Chris Evert was consistently at the top of world tennis in the '70s and '80s and number one in the official rankings for seven years.
Chris, one of the first to use the two-handed backhand, having beaten champions such as Margaret Court, Virginia Wade and Billie Jean King was already a name before even entering the professional circuit.
In 1974, the conquest of the Roland Garros at the age of nineteen gave way to one of the longest series of successes in the history of tennis: 154 titles won in the singles, of which eighteen are Grand Slam trials. Among his triumphs are also five titles at the Internationals of Italy.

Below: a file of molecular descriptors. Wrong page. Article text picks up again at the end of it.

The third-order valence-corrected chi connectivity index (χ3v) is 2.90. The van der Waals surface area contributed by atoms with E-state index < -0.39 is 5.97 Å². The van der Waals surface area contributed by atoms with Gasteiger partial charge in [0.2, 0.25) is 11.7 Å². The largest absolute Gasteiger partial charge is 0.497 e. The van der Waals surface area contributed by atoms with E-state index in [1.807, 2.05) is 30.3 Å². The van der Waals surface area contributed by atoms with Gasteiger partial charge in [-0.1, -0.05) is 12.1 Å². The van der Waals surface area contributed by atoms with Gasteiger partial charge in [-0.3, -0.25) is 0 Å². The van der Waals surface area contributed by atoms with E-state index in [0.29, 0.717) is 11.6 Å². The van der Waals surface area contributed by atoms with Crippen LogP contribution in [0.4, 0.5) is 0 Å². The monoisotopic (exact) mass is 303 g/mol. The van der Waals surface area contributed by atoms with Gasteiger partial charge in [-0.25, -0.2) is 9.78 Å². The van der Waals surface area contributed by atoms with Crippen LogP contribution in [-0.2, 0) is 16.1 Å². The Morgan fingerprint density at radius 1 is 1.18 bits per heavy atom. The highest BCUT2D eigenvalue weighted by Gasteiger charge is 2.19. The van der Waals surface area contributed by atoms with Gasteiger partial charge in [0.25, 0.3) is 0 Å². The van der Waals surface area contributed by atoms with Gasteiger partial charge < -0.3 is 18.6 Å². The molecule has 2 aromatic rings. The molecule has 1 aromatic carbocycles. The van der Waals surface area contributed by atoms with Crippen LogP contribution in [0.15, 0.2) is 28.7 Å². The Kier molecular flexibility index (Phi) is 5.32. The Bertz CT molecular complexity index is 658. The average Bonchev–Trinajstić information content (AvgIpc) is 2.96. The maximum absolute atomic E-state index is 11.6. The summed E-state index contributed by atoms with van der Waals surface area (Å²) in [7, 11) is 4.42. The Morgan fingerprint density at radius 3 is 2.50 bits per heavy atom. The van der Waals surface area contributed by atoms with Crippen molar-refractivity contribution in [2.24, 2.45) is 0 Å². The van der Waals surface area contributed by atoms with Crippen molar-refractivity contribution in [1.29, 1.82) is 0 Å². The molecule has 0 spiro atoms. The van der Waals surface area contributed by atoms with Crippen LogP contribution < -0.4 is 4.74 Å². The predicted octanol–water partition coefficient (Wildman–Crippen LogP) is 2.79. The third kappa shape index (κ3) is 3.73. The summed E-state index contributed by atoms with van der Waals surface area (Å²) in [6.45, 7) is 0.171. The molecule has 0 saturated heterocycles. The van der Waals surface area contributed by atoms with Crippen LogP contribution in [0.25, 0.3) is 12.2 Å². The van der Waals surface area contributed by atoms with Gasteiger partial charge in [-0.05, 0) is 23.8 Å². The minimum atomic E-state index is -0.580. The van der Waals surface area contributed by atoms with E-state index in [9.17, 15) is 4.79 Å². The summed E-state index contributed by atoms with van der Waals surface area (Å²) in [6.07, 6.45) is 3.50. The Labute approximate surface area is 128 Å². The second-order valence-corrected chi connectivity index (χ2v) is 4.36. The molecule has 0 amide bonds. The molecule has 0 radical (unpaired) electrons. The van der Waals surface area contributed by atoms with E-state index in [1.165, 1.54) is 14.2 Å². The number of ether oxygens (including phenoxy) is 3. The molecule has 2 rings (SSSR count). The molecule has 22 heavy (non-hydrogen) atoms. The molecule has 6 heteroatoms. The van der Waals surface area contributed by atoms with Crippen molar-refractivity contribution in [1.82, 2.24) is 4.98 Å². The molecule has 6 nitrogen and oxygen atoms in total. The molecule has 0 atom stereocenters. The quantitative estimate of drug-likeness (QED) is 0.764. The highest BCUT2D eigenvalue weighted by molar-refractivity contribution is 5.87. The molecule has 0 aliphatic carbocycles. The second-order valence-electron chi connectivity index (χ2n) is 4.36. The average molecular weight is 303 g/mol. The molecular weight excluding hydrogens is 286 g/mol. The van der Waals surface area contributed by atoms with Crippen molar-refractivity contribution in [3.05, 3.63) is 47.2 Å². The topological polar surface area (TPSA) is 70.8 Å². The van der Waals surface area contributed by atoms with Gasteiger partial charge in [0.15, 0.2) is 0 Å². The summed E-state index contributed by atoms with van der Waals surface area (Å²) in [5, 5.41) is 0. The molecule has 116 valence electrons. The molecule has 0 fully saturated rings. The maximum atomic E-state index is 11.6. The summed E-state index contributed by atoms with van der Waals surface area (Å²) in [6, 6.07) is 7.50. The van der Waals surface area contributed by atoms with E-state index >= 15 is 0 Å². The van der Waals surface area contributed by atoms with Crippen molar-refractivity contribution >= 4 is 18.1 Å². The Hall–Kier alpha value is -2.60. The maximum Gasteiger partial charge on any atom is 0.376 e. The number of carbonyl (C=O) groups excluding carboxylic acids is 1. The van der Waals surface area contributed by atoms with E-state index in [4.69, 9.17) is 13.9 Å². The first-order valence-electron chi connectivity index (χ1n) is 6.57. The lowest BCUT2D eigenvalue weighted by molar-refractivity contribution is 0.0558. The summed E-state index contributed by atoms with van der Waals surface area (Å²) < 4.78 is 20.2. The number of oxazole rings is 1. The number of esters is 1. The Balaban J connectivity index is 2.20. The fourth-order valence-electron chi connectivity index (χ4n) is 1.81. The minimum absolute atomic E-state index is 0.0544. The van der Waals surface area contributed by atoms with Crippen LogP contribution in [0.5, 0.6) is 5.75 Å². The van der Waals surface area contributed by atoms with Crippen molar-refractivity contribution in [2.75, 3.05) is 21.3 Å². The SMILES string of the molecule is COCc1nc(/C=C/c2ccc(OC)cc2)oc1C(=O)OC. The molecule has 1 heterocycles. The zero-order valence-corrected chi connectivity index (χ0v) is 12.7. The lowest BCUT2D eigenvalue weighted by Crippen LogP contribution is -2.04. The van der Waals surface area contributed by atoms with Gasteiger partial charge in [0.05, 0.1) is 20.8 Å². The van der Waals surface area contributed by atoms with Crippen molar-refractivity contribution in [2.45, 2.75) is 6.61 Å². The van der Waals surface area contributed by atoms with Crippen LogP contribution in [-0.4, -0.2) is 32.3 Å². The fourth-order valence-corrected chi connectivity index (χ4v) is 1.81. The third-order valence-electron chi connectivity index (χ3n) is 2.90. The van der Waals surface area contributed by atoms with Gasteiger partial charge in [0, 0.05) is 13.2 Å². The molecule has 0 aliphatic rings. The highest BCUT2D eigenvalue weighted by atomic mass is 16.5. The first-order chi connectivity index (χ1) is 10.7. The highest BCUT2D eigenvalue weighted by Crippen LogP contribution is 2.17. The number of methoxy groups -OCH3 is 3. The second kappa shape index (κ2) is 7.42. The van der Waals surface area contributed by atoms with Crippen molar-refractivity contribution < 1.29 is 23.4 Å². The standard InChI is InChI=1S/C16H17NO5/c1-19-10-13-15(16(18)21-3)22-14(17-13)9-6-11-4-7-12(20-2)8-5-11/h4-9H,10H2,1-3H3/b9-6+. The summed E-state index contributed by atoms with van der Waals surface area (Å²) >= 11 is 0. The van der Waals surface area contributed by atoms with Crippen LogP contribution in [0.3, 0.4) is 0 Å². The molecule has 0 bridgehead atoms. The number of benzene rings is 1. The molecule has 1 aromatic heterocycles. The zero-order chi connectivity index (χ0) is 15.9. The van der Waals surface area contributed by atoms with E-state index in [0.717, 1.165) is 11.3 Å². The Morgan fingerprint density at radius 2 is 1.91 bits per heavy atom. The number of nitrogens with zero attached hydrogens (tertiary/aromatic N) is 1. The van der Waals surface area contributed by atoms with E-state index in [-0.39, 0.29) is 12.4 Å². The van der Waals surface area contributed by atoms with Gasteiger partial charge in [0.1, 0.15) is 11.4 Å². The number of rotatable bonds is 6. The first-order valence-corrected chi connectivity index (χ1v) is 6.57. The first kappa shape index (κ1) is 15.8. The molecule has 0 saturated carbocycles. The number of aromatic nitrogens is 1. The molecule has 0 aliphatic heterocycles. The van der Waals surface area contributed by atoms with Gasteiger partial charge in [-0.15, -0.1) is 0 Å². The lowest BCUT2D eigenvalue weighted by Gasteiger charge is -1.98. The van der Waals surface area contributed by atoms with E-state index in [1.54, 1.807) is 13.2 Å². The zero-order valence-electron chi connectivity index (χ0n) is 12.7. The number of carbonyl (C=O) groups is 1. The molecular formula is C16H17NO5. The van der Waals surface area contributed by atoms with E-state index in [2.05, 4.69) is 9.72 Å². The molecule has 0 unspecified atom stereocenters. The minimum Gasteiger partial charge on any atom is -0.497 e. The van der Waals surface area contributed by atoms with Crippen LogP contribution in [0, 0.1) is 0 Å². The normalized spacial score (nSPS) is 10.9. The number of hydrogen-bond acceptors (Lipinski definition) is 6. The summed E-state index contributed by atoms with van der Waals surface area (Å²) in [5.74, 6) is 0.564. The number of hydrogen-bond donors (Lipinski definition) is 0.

Over the course of her almost twenty-year career, the American tennis player has won over 90% of the matches played. The highest percentage in all of the history of men's and women's professional tennis. Another record that has never been equaled is the sequence of 125 consecutive victories on the same surface, clay, where Evert remained undefeated for six years, from 1973 to 1979. The American tennis player also won at least one Grand Slam test for thirteen years consecutive, from 1974 to 1986.
Precisely because of the exceptional nature of the results achieved, sports literature has included the name of Chris Evert in the roll of honor of the greatest female champions of every era and discipline.
Together with Martina Navratilova, another great champion of the sport, she has generated one of the most famous and heated rivalries in the history of tennis.